By Kristin Etu, Assistant Director of Public Relations, Canisius University

Students interacting with locals and enjoying a musical performer in a neighborhood restaurant in Naples, Italy (photo: Canisius University)

Students interacting with locals and enjoying a musical performer in a neighborhood restaurant in Naples, Italy (photo: Canisius University)

The Ratio Studiorum of 1599 stated the objectives for Jesuit education and provided the roadmap for the Ignatian Pedagogical Paradigm, which embodies the following five key objectives: context, experience, reflection, action and evaluation.    

Canisius University Adjunct Professor of Fine Arts/Studio Art Thomas Wolf, MFA believes it is essential to incorporate values from the Ignatian Pedagogical Paradigm into his courses. He teaches travel photography, and as part of his course offerings, takes students to cities along Italy’s Amalfi Coast. 

“I hope students not only learn photography skills in this course, but also understand how the process of taking a photograph will help them become a part of their community,” says Wolf. “I want them to understand better the world around them and to act responsibly as global citizens moving forward from life after graduation.” 

Context and Experience

At the start of the course, Wolf leads his students in discussions about their background travel experiences, their perceptions of Italy, and what their expectations are for the trip. While some students have studied abroad, others have never left the United States. Students have varied ideas about Italy – from “Italy is a place with good food” to “Italy is a place whose technology isn’t very advanced.” Wolf seeks to expand their horizons through his course. 


Once the group arrives in Italy, Wolf sets the stage for student learning by engaging them with Italian culture in very specific ways. For example, students spend a morning picking grapes at a local farm. 

“During this interaction, students come to understand how people in Italy embrace the land,” says Wolf. “It’s not that the farmer picks the grapes by hand because he doesn’t have access to high-tech machinery. He wants to protect the grapes and pick them at their absolute ripest. No machine can do this. Only caring people can. During this process, students become aware of how Italians connect with the earth.”

Afterwards, the group joins together for a meal, which in Italy typically lasts up to three hours. 

“This is a big change for students because in North America, we take 45 minutes for lunch and quickly move on to the next task,” says Wolf. “Students start to socialize, enjoy each other’s company and interact with the Italian farmers, cooks and families with whom we visit. They realize there is a different way of doing things that is not necessarily better or worse than we do in America.”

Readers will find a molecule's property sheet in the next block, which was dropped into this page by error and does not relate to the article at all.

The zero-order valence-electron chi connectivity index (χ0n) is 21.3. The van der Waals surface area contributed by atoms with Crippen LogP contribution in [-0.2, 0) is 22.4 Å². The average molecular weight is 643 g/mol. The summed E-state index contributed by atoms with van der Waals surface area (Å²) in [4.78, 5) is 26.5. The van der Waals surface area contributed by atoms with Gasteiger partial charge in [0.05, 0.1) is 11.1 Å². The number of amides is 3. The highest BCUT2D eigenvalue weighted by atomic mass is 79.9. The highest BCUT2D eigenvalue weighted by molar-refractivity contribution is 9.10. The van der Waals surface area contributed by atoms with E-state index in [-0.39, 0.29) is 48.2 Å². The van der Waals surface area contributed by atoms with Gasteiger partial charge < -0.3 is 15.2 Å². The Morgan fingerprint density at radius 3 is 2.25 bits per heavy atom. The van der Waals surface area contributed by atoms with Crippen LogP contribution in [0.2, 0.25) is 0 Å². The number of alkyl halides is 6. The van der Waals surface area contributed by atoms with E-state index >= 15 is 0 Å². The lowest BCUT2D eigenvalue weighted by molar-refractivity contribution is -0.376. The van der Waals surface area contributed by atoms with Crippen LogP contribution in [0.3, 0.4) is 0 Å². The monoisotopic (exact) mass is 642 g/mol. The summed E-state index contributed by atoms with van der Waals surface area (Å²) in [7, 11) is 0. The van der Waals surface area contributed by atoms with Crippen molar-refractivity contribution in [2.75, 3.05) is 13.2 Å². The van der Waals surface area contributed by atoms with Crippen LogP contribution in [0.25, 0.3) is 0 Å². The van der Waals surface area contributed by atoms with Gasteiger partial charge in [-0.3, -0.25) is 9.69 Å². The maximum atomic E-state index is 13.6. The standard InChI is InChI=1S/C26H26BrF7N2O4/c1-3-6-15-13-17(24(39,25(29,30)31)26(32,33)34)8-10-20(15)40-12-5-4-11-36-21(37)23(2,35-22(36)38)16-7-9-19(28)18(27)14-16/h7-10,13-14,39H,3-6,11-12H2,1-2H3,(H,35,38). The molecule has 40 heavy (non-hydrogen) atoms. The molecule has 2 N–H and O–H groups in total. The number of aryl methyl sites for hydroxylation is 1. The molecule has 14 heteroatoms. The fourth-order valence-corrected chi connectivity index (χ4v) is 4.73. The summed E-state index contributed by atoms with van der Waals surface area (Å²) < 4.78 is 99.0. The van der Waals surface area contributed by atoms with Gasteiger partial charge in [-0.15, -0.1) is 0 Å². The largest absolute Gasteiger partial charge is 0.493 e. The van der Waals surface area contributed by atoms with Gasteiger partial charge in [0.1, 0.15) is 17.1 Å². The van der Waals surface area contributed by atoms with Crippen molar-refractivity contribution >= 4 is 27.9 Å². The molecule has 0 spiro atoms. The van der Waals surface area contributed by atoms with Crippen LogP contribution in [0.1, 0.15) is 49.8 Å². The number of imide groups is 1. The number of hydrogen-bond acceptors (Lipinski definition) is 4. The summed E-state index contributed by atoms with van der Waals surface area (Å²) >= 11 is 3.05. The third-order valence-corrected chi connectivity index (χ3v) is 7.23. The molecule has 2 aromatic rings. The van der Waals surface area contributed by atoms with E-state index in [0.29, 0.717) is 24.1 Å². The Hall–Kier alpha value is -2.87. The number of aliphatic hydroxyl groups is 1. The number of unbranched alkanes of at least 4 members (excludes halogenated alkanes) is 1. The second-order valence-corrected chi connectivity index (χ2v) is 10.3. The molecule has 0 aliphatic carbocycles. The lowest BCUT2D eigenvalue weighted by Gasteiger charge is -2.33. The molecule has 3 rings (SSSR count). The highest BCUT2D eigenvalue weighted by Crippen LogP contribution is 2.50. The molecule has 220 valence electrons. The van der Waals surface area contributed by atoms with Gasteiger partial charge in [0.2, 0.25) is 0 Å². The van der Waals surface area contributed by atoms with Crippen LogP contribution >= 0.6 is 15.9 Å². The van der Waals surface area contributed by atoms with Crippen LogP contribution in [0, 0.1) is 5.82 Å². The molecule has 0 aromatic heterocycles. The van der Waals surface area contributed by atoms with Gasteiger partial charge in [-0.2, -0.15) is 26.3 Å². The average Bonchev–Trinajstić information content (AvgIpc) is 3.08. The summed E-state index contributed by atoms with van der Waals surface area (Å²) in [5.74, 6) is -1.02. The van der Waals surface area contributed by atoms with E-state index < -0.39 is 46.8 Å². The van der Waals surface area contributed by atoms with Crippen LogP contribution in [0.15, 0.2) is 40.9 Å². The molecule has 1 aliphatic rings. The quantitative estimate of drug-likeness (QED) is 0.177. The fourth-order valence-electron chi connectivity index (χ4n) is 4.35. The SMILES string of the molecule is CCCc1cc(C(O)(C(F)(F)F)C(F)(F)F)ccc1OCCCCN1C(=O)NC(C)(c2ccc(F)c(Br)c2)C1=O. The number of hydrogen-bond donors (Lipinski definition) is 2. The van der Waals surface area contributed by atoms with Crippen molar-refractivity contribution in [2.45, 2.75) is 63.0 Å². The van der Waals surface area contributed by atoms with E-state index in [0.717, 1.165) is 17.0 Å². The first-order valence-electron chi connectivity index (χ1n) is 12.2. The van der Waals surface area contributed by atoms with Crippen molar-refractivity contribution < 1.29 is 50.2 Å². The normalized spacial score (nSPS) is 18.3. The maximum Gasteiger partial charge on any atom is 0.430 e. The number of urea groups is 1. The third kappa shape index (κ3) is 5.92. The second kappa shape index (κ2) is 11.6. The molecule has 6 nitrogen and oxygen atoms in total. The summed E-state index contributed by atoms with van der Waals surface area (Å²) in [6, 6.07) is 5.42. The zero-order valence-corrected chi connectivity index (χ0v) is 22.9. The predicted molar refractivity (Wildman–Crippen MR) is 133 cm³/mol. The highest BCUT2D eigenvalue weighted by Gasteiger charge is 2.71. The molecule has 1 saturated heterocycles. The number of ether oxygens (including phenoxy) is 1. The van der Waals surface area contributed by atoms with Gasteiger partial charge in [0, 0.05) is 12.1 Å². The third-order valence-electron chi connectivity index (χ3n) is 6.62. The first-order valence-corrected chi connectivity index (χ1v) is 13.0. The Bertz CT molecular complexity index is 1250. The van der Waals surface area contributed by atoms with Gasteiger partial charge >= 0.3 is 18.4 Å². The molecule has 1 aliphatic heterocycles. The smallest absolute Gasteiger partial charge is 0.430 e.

All these experiences will set the stage for how students choose to take photographs. 

“When they become actively engaged with their subjects, they create a point of view about it,” says Wolf. “They take those points of view and incorporate them into the artwork they create.”

In this case, the artwork is photography.

Students on the Walk of the Gods located on the Amalfi Coast (Photo: Canisius University)

Students on the Walk of the Gods located on the Amalfi Coast (Photo: Canisius University)

Action and Evaluation

Upon return from the trip, Wolf asks students how their perceptions of Italy have changed, and why they have changed. He says, “They will say things like ‘The food is great, but now I know why the food is great.’”

And he finds the students become inspired in several ways. Many choose to participate in campus ministry service immersion trips in other countries such as El Salvador. “There is a desire to take action and to be more of a citizen of the world rather than just a citizen of the city or the college campus,” he says.

One student, who never traveled before and was particularly shy, had an epiphany of sorts after visiting Italy and witnessing a different way of life. The student chose to enter the Jesuit Volunteer Corps (JVC), and later accepted a job with the JVC at a radio station in Nome, Alaska.

“Students ought to take what they learn in class and apply it in the real-world for the benefit of the common good. This is at the heart of a Jesuit education,” says Rev. Michael F. Tunney, S.J., director of mission and identity at Canisius University. 

“The concept dates back to when the Jesuits founded their first school in Messina, Sicily, in 1548. From the start, our schools were based on the principles of a student-centered education,” he explains. “Through this course, students not only learn about photography but they learn to be better people…because they go out and engage with the natural world and the community. They come to understand themselves and their own deeper, personal motivations.”

By integrating the Ignatian Pedagogical Paradigm into courses, a more student-centered environment is created and opportunities for creative engagement are maximized, according to Tunney, who has recommended how to better integrate the Jesuit mission into all 35 academic departments and programs at Canisius University.

Tunney concludes, “In Tom Wolf’s classes and in so many others, faculty are offering our students an invitation to engage Magis, to go deeper in their learning. They do this for their own academic progress through very discipline-specific material. They also do this to grow as persons of conscience and compassion, by their service and contributions to the world and people beyond our dome.”